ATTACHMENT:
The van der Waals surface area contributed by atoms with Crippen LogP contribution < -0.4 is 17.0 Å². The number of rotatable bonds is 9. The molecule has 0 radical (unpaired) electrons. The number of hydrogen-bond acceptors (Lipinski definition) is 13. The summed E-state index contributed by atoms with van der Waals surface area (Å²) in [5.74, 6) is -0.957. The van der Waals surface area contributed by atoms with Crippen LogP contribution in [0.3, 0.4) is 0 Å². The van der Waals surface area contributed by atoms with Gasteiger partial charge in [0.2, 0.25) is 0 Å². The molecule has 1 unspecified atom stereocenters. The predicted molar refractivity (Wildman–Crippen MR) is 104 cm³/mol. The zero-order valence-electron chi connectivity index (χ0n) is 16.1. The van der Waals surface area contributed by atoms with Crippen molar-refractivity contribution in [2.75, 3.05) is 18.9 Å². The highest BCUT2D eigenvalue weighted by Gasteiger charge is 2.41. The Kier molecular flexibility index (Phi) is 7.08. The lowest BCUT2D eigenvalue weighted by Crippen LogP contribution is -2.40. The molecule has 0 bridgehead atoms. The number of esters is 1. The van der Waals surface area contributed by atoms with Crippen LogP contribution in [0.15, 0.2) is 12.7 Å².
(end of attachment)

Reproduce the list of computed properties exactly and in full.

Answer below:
The van der Waals surface area contributed by atoms with Crippen LogP contribution < -0.4 is 17.0 Å². The number of rotatable bonds is 9. The molecule has 0 radical (unpaired) electrons. The number of hydrogen-bond acceptors (Lipinski definition) is 13. The summed E-state index contributed by atoms with van der Waals surface area (Å²) in [5.74, 6) is -0.957. The van der Waals surface area contributed by atoms with Crippen LogP contribution in [0.3, 0.4) is 0 Å². The van der Waals surface area contributed by atoms with Gasteiger partial charge in [0.2, 0.25) is 0 Å². The molecule has 1 unspecified atom stereocenters. The predicted molar refractivity (Wildman–Crippen MR) is 104 cm³/mol. The zero-order valence-electron chi connectivity index (χ0n) is 16.1. The van der Waals surface area contributed by atoms with Crippen molar-refractivity contribution in [2.75, 3.05) is 18.9 Å². The highest BCUT2D eigenvalue weighted by Gasteiger charge is 2.41. The Kier molecular flexibility index (Phi) is 7.08. The lowest BCUT2D eigenvalue weighted by Crippen LogP contribution is -2.40. The molecule has 0 bridgehead atoms. The number of esters is 1. The van der Waals surface area contributed by atoms with Crippen LogP contribution in [0.15, 0.2) is 12.7 Å².